The US midterms remain on a knife-edge this morning, with neither party able to cement a grip on either the House or the Senate. However, pundits and talking heads on both sides of the aisle seem surprised that we haven’t seen the ‘Red Wave’ many expected.
Democrats have won some key Senate battles, most notably flipping Pennsylvania from red to blue, while Republicans have made significant ground in the House and are expected to gain control — although it’s not yet guaranteed.
The four remaining toss-up Senate seats of Georgia, Arizona, Wisconsin, and Nevada are all either too close to call or still in the early-counting stages. The Georgia race between Trump-backed Republican Herschel Walker and incumbent Democrat Raphael Warnock is likely headed to a run-off. Democrats currently need two of the four toss-ups, so the Georgia vote could decide the final outcome.
Key takeaways so far:
Democrat John Fetterman defeated Dr. Mehmet Oz, the Trump-backed former celebrity TV doctor.
Georgia appears likely to head to a run-off vote in early December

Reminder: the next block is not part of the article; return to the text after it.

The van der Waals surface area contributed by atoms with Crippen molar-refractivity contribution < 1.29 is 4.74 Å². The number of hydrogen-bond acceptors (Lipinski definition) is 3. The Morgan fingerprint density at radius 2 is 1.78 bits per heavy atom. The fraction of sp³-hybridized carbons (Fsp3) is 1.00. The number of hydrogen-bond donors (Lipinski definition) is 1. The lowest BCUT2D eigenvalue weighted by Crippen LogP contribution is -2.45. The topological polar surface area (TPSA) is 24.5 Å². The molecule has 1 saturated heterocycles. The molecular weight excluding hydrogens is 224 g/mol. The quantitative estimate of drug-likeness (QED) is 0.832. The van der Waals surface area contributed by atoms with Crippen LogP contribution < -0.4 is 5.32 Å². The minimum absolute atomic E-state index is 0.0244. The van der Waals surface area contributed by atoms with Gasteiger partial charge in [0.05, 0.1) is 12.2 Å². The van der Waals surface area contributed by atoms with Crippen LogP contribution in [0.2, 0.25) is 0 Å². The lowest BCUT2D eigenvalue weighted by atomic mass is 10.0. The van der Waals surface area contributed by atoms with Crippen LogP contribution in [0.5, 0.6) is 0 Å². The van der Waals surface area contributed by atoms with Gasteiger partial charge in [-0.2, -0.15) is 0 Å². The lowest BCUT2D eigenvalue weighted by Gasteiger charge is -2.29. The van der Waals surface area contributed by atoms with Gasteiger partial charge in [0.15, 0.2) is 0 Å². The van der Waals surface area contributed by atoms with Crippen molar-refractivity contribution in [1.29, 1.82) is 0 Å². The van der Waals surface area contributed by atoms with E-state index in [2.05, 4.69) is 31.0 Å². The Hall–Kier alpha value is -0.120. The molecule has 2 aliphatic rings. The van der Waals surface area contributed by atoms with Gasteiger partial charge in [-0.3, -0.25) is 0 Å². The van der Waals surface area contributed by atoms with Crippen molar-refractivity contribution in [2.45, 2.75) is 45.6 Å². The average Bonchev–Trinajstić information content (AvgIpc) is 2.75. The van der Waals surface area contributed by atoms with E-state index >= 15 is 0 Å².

Abortion rights at the state level: Vermont, California, and Michigan all elected to enshrine abortion rights in their state constitutions. In Kentucky, an amendment that would add anti-abortion language to the state’s constitution appears to have been soundly rejected by voters, though it remains too close to call.
Republican Ron DeSantis won handily to keep his seat in Florida, remains expected to mount Presidential bid in 2024
Governors making history: Maura Healey (D) will become the nation’s first lesbian governor in the US and Massachusetts’ first female governor; Sarah Huckabee Sanders (R) will become Arkansas’ first female governor; Wes Moore (D) will become Maryland’s first Black governor.
First Gen Z member of Congress elected in Florida — Maxwell Frost, aged 25
As a Brit who has had three prime ministers and two monarchs in the past three months, the American political system still seems absolutely mental. I’m anxious just writing this.